Evelyn S. Field earned a bachelor's degree from Douglass College, and was one of the first two African American women to live in the dormitories. She held two master's degrees in education and in library service from Rutgers, the State University.
She retired from the Somerville Public Schools system where she served as an elementary teacher and librarian/educational media specialist during her 30-year career. She was also a member of the American Library Association, the American Association of School Librarians and the Education Media Association of NJ.
Evelyn S. Field was a charter member of RVCC’s Board of Trustees, named as part of the original nine-member board on April 5, 1966. She also served as chairman of the board’s Curriculum Committee and served as a member of the Personnel Committee. She has also headed the College’s “Black History Month” Committee and served as co-Chairperson of the “Introduction to tomorrow” Career Awareness Program.
She had five decades of organizational experience with women's groups, holding many offices with the Associate Alumnae of Douglass College, including that of President, and was the founding coordinator of the Black Alumnae Network.
The college honored her with the Corwin Award, the Vanguard 50 service award and induction into the Douglass Society for Distinguished Achievement.
She was also active with the League of Women Voters, the American Association of University Women and the Rolling Hills Girl Scout Council, which presented her its Five Worlds of Girl Scouting Women of Achievement Award. Evelyn marched, protested and raised funds during the Civil Rights movement as a member of the Somerville Negro Civic Council. She held many positions locally with the National Council of Negro Women, Inc. (NCNW) and initiated educational, cultural enrichment, youth recognition and career development programs for young people. The Raritan Valley Section recognized her service and dedication in 2012. From 1980 to 2012, she served as New Jersey State Convener and coordinated the work of NCNW within the state, concentrating on leadership and program development. At the national level, she served on the National Nominating Committee, the Strategic Planning Committee and chaired the National Recertification Committee. Since the founding of the New Jersey Black Issues Convention in 1983, she represented NCNW on the Board of Directors. In 2011, NJ BIC honored her with the Lifetime Achievement Award.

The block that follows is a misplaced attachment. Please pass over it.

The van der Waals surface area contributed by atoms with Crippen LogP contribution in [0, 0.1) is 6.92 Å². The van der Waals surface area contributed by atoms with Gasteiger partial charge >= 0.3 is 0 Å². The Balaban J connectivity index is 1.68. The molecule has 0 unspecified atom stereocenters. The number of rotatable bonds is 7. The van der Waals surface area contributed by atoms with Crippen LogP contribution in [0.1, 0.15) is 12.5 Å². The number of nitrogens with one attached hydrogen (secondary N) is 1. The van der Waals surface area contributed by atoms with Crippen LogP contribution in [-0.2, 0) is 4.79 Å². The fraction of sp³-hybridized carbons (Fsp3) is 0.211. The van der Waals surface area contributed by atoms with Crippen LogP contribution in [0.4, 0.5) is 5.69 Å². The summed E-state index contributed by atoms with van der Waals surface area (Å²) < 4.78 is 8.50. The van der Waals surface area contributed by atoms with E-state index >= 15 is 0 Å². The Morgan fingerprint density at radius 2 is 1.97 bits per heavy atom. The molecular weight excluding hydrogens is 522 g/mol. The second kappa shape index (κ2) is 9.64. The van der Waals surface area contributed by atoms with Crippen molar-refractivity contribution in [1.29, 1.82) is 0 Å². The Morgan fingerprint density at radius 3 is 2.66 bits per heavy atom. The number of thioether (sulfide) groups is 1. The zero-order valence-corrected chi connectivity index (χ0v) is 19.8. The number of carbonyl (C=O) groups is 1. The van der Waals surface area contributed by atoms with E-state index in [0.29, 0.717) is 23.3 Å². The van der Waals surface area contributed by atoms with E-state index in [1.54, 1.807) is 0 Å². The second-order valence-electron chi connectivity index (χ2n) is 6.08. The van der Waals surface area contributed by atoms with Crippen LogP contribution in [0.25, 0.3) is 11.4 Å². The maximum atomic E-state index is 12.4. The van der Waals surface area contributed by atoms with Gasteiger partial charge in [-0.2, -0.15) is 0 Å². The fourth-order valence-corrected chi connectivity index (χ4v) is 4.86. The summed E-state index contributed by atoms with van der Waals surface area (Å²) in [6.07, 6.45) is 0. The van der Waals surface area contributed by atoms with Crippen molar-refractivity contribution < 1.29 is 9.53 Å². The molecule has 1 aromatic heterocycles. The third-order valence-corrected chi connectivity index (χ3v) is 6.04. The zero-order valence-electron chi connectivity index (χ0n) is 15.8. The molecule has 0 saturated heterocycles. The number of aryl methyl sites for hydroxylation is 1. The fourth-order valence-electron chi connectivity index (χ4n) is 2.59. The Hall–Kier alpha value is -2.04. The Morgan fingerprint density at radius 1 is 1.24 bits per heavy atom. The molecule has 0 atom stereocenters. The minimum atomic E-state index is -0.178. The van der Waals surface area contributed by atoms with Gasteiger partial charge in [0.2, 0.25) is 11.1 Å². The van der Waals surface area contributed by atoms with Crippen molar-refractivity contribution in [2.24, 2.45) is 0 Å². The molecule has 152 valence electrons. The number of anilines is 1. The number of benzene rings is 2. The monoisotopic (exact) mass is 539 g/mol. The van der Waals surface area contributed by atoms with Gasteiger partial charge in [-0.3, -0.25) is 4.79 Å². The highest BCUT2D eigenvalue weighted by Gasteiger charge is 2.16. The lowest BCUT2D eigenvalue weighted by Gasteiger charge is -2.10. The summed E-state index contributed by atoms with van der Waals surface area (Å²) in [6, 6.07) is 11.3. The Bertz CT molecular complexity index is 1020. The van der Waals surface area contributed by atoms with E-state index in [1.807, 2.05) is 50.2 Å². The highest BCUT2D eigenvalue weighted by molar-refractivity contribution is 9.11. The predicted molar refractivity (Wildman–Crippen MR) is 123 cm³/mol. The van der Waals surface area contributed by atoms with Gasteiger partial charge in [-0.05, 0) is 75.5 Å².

A devotion to community college education she served a two-year term on the Board of Trustees of Trenton State College (now the College of New Jersey). As stated above, since 1966, Evelyn was a member of the Board of Trustees of Raritan Valley Community College, which named its library in her honor. Under her leadership, the college established The Paul Robeson Institute for Ethics, Leadership and Social Justice. She also received two community college trustee awards: the Northeast Region Equity Award from the Association of Community College Trustees in 2010 and the inaugural Ronald D. Winthers Community College Trustee Leadership Award from the New Jersey Council of County Colleges in 2012. A faithful alumna of Rutgers, she was elected as a Loyal Daughter of Rutgers by the Board in 2014; honored by the Rutgers African-American Alumni Alliance in 2011 and served as a Trustee Emerita at Rutgers-the State University. Evelyn Field was cited numerous times for her contributions to the community: placement on the Somerset Medical Center (now RWJ) Wall of Fame in recognition of thirty years of service on the Board of Trustees; named 1996 Citizen of the Year by the Somerset County Chamber of Commerce; recognition by the Somerset County Commission on Women and the NOW-NJ Foundation; receipt of the Jean Harris Award from Rotary International; and, presentation of the Drum Major for Community Service Award by the New Jersey Martin Luther King Commission in 2007.